For those still in Birmingham, life in the late 19th and early 20th centuries became better. Bill Brandt, commissioned by the Bournville Village Trust, photographed the new domestic life that the philanthropy of the Cadburys had made possible, contrasting the dark slums with the light and airy homes of Bournville. And in these homes children could play the new board games and read the classics of the golden age of children’s literature.
This story was formulated and told as one of progress. “The story of English children”, wrote the poet Sylvia Lynd in the unpromising year of 1942, “is a story that moves towards a happy ending.” The exhibition is alert to the problems with the story, pointing up the gendering of childhood; the hard life of those who, like gypsies, didn’t conform to what was becoming thought of as “normal”; the continuing poverty of many; the impact of institutionalisation on children; the eugenics that underlay reforming efforts. More, perhaps, could have been made of the poor health and early deaths of many children, the latter one of the most striking contrasts with today. But broadly the story is one of progress.
Feral and toxic?
Yet there is a problem. What happened after the Second World War? Was progress sustained? Probably it was, or was thought to be, up to some point in the 1970s. But thereafter childhood has been seen as a problem - with children now depicted as obese, sexualised, in thrall to commercial entertainment and, if they’re not couch potatoes, then liable to be feral. Childhood, as an extract from the author and former headteacher Sue Palmer reminds us, is now thought to be “toxic”.
Museums and archives are much better at representing what happened a hundred years ago than what happened 10 or 20 years ago. The exhibition reflects this. There are some fine photos that Nick Hedges took for Shelter in the early 1970s, and it’s never difficult to assemble a collection of toys from recent decades, but it would be hard for anyone visiting to come away with much sense of childhood over the past half-century. And there’s certainly no happy ending in sight.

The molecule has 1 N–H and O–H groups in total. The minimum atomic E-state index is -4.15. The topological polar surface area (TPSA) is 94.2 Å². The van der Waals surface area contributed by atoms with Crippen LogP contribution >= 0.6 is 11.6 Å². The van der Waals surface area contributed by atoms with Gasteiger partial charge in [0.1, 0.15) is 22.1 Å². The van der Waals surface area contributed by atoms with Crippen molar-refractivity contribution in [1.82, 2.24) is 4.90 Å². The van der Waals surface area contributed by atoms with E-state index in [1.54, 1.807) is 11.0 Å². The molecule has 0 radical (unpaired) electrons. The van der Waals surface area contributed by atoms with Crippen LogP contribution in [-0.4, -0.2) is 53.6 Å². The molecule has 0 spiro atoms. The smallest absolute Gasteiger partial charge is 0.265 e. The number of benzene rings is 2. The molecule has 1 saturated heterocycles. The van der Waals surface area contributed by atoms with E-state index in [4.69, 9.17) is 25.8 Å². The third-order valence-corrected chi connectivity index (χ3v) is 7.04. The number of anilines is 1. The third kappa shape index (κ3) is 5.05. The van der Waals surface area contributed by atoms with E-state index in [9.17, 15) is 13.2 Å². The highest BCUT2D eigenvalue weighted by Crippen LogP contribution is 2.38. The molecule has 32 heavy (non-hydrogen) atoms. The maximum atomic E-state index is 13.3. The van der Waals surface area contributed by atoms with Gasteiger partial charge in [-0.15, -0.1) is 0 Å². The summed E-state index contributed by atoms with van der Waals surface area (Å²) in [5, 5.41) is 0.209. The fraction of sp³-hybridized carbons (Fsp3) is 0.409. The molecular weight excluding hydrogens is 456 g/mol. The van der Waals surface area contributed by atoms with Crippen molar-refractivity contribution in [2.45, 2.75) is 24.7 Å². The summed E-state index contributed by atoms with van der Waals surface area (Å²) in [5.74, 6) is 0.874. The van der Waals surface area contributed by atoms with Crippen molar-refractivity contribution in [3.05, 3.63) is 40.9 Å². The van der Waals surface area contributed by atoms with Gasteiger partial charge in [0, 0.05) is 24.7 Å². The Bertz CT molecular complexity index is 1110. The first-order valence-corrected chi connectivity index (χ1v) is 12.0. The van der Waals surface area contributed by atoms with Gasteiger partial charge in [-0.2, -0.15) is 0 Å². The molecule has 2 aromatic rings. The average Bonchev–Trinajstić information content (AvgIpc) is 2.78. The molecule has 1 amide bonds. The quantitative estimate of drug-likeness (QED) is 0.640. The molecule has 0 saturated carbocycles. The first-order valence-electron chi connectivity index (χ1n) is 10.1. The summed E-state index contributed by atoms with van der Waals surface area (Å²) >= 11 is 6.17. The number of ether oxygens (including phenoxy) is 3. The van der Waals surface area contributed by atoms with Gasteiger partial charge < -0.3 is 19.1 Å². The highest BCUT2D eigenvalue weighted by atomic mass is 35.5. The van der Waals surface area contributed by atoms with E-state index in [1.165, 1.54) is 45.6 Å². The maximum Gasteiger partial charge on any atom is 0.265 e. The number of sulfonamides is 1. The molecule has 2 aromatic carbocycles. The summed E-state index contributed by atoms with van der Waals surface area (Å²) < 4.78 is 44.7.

Why are we so interested in the childhood of the past? There are a good dozen museums of childhood, but I know of none devoted to, say, adolescence and youth or old age. It’s partly that there’s a material culture that is very specific to childhood, especially to the early years - the prams and feeding bottles and dolls that constitute the bulk of the collection of most museums. We subject children at primary school to an imagined day in a Victorian school, perhaps to make them feel appreciative of the present. But there’s also nostalgia, a kind of good-old-days feeling, about childhoods of the past. It is well represented in the photographic genre of children playing in the street in the late 19th and early 20th centuries. Almost traffic-free, the children engaged in those games that Iona and Peter Opie so assiduously collected, the photographs depict a triumph of the human spirit against a backdrop of glowering tenement buildings. It seems innocent, that quality that adults have lost.
The exhibition could be read as a journey from Sir Joshua Reynolds to Sue Palmer, from Romantic ideal to present-day toxicity, but it’s equally possible to see both its contents and its very existence as testimony to the continuing power of Romanticism. It was Romanticism that shaped the story with the descent into the hell of the Industrial Revolution and then the restoration of childhood to children. And it is the ideal of the Romantic child that makes us so unhappy about the childhood of the present.